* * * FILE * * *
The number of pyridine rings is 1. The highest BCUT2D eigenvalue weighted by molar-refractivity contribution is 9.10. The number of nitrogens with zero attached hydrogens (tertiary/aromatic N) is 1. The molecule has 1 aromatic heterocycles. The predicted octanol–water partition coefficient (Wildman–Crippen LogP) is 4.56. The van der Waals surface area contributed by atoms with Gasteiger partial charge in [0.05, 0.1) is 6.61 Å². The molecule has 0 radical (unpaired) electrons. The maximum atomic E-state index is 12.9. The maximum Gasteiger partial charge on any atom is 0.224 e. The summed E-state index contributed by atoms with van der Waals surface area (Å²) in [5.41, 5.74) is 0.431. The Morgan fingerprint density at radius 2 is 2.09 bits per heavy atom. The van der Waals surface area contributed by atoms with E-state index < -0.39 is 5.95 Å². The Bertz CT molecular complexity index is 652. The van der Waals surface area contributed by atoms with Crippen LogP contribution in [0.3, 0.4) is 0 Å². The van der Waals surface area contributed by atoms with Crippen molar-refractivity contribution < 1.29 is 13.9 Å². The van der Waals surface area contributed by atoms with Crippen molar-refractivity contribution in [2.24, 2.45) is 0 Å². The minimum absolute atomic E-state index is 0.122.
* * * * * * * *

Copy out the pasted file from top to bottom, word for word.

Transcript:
The number of pyridine rings is 1. The highest BCUT2D eigenvalue weighted by molar-refractivity contribution is 9.10. The number of nitrogens with zero attached hydrogens (tertiary/aromatic N) is 1. The molecule has 1 aromatic heterocycles. The predicted octanol–water partition coefficient (Wildman–Crippen LogP) is 4.56. The van der Waals surface area contributed by atoms with Gasteiger partial charge in [0.05, 0.1) is 6.61 Å². The molecule has 0 radical (unpaired) electrons. The maximum atomic E-state index is 12.9. The maximum Gasteiger partial charge on any atom is 0.224 e. The summed E-state index contributed by atoms with van der Waals surface area (Å²) in [5.41, 5.74) is 0.431. The Morgan fingerprint density at radius 2 is 2.09 bits per heavy atom. The van der Waals surface area contributed by atoms with E-state index < -0.39 is 5.95 Å². The Bertz CT molecular complexity index is 652. The van der Waals surface area contributed by atoms with Crippen LogP contribution in [0.3, 0.4) is 0 Å². The van der Waals surface area contributed by atoms with Crippen molar-refractivity contribution < 1.29 is 13.9 Å². The van der Waals surface area contributed by atoms with Crippen molar-refractivity contribution in [2.24, 2.45) is 0 Å². The minimum absolute atomic E-state index is 0.122.